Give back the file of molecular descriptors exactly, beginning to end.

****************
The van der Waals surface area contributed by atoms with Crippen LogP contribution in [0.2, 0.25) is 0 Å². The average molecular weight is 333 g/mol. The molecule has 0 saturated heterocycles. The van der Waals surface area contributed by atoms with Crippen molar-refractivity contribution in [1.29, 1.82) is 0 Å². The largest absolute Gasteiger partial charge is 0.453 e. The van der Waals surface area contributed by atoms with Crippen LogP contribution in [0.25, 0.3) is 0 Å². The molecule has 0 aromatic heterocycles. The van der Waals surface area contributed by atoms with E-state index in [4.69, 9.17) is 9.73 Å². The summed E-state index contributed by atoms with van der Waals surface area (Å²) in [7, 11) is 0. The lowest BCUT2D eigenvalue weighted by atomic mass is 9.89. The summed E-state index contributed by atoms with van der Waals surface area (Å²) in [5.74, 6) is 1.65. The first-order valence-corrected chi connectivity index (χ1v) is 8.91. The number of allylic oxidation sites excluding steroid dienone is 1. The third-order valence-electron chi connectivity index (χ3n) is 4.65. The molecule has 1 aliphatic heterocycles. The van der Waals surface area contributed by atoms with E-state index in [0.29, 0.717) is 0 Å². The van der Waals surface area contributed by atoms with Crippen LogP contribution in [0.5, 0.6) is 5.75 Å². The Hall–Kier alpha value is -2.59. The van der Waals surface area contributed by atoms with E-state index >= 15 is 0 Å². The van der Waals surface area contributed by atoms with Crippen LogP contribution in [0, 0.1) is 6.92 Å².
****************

The van der Waals surface area contributed by atoms with Crippen LogP contribution in [0.2, 0.25) is 0 Å². The average molecular weight is 333 g/mol. The molecule has 0 saturated heterocycles. The van der Waals surface area contributed by atoms with Crippen molar-refractivity contribution in [1.29, 1.82) is 0 Å². The largest absolute Gasteiger partial charge is 0.453 e. The van der Waals surface area contributed by atoms with Crippen LogP contribution in [0.25, 0.3) is 0 Å². The molecule has 0 aromatic heterocycles. The van der Waals surface area contributed by atoms with E-state index in [4.69, 9.17) is 9.73 Å². The summed E-state index contributed by atoms with van der Waals surface area (Å²) in [7, 11) is 0. The lowest BCUT2D eigenvalue weighted by atomic mass is 9.89. The summed E-state index contributed by atoms with van der Waals surface area (Å²) in [5.74, 6) is 1.65. The first-order valence-corrected chi connectivity index (χ1v) is 8.91. The number of allylic oxidation sites excluding steroid dienone is 1. The third-order valence-electron chi connectivity index (χ3n) is 4.65. The molecule has 1 aliphatic heterocycles. The van der Waals surface area contributed by atoms with E-state index in [0.29, 0.717) is 0 Å². The van der Waals surface area contributed by atoms with Crippen LogP contribution in [0.5, 0.6) is 5.75 Å². The Hall–Kier alpha value is -2.59. The van der Waals surface area contributed by atoms with E-state index >= 15 is 0 Å². The van der Waals surface area contributed by atoms with Crippen LogP contribution in [0, 0.1) is 6.92 Å².